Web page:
Tuesday, February 8, 2011

The Library #2: Looking for Alaska

In this episode, we're reading and reviewing Looking for Alaska by John Green, and LA Candy by Lauren Conrad. 

Episode spoiler alert: we loved one book, and felt violated by the other.  Points for any correct guesses as to the titles.

Upcoming books are The Girl with the Dragon Tattoo by Stieg Larsson and Kardashian Konfidential by um... the Kardashians.  

Call (646) 926-READ and leave us a voicemail with your reactions to Looking for Alaska, some feedback about the this show, or (as always) suggestions for books to read in the future!

Follow us on Twitter for updates! We're @thelibraryshow.

Music Credits: Alex EastThe Twelves, and a very camp version of Carmina Burana

Sunday, January 30, 2011

Candle Cove Fandomonia

In Episode 1, we talked about "Candle Cove", and some of the interesting fan-made projects and tributes that have sprung up in various places. Here are some of the ones we mentioned specifically:

-Google search results for Candle Cove (love all of the "is Candle Cove really REAL??" questions)



PS- we're taping a new episode of The Library on Wednesday night! Hope you're reading through Looking for Alaska and LA Candy!

Wednesday, January 26, 2011

Get thee to iTunes!

Good news everyone!

You can now subscribe to the show.  This is especially important since we are a bi-weekly show, and we don't want you to miss out on any book talk banter.

Subscribe with iTunes
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Thanks a million to those of you who have provided feedback for our first show!  Keep sending it in! thelibraryshow(at) 

Friday, January 21, 2011

The Library #1: Puppets, and Seuss, and Snooki, oh my!

New York Times Best Selling Author

So it begins.

It's the first episode of The Library, your portable, virtual, wonderful book club podcast! We (Kim, Jen, Rose, and Quinn) will be reading only the best and the worst books available and bringing our comments straight from our heads to your ears.

The idea of this show is simple.  Twice a month we'll read a new book, and then get together to discuss it in depth and/or make fun of it.  Each show we'll assign a new book to read, and then we'll discuss it on the following show. You don't HAVE to read along with us... but just know that every show is going to be full of two things that may get your goat: spoilers and opinions.  We won't apologize for either of these things, but we will try to always entertain you, and also give you a chance to rant to us via voicemail, blog comments or email.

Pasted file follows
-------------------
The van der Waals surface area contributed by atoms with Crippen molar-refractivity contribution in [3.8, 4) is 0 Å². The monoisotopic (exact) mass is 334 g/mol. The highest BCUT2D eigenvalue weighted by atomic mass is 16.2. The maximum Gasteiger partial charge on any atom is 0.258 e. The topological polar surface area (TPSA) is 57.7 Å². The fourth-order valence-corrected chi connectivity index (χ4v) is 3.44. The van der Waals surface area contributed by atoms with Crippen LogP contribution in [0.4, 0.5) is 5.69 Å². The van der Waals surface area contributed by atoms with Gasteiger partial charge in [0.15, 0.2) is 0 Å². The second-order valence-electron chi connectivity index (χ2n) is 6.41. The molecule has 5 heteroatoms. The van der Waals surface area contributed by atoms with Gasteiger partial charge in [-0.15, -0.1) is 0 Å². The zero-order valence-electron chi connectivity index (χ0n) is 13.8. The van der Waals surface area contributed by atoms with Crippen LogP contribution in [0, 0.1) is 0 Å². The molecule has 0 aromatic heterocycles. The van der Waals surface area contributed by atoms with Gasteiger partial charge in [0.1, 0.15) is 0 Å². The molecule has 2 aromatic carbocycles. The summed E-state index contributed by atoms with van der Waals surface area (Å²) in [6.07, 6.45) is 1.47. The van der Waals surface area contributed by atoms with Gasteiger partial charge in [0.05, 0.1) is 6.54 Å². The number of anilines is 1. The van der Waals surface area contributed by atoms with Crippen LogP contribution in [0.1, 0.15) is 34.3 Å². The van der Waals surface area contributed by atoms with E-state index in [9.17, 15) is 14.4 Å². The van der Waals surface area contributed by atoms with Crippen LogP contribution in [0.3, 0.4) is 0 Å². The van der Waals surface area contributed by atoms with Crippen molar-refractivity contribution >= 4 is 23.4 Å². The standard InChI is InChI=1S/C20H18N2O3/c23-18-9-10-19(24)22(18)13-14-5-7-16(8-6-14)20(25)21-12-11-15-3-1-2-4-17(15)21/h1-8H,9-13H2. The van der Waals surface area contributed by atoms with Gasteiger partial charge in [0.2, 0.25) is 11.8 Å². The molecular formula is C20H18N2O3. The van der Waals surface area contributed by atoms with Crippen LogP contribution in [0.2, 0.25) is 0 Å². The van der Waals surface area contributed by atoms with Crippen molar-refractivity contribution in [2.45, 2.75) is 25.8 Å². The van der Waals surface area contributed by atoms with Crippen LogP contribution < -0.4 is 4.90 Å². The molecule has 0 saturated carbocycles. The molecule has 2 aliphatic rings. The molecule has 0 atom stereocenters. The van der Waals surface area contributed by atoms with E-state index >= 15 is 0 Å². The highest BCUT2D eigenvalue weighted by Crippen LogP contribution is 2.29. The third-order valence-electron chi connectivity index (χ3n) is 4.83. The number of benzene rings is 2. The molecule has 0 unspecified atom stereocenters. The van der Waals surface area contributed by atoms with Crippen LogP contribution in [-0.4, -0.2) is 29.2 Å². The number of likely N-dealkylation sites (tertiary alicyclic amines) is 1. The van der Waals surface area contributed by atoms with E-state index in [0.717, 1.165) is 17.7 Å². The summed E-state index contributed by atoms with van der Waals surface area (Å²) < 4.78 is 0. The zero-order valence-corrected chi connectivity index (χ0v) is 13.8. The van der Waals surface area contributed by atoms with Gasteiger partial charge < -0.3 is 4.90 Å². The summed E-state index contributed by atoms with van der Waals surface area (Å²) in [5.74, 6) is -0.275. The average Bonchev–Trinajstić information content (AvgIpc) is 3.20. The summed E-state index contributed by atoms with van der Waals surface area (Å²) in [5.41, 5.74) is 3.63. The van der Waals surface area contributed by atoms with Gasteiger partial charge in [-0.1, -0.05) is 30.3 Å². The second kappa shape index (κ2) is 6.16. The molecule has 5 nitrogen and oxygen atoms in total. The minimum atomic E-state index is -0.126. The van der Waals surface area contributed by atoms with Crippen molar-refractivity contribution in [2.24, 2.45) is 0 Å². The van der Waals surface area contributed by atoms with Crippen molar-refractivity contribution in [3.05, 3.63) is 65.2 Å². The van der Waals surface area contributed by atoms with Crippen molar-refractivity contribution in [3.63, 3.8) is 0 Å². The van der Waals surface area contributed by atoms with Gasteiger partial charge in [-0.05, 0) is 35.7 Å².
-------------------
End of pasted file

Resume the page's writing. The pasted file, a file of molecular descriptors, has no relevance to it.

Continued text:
Celebrity Scribes

"Everyone who has been on television for two weeks in a row has a book deal."
"...WHO is buying these books?"

We introduce our first, and possibly the best segment, devoted to celebrities and their sometimes terrible, sometimes incredible literary offerings.  Each show at least one member of the cast will be reading a book penned by one of the beautiful people*, and explain their journey to the center of a reality show star's thoughts and feelings.  

This week, we talked about Snooki's successful book launch, and preview the upcoming book.  Want to read along?  Kim, Rose, and Jen have agreed to read Lauren Conrad's L.A.Candy.  

The Top Shelf : "Candle Cove" by Kris Straub
"It gave me nightmares..."

For this week, being the first show, it felt silly to review a book that there was no chance you would have read before, so we decided to do a short story that you may have heard of-- or you may not!  It's called "Candle Cove".   

Read it here:

Kim sent the link to the hosts this week, with absolutely no explanation, and asked for their opinions.  Of course, they were more than happy to share.


Nothing this week, because it's our first show- but we expect to hear from you by episode two!  

Call (646) 926-READ and leave us a voicemail with your reactions to "Candle Cove", some feedback about the first show, or (muy importante) suggestions for books to read in the future!

Follow us on Twitter for updates! We're @thelibraryshow.

Music Credits: Alex East, The Twelves, and The Blue Mitchell Sextet

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*in the eye of the beholder

Oh, hai.

Welcome to The Library, your portable, bi-weekly, book club podcast!

Have you always wanted to join a book club, but haven't had the time, energy, or desire to interact with the shifty guy who's always hanging around the Alternative Medicine section at the bookstore?  The Library is the podcast for you.  We're always looking for new titles to explore, no matter the genre, so head over to our Reading List and give us a suggestion!

We'd also like general show comments, so do send an email to thelibraryshow(at)
Voicemails are wonderful treasures.  Let us hear your voice on our next show! Call (646) 926-READ.
You can also find us on Twitter.  Follow @thelibraryshow asap, lolk? omg. bbq. niner.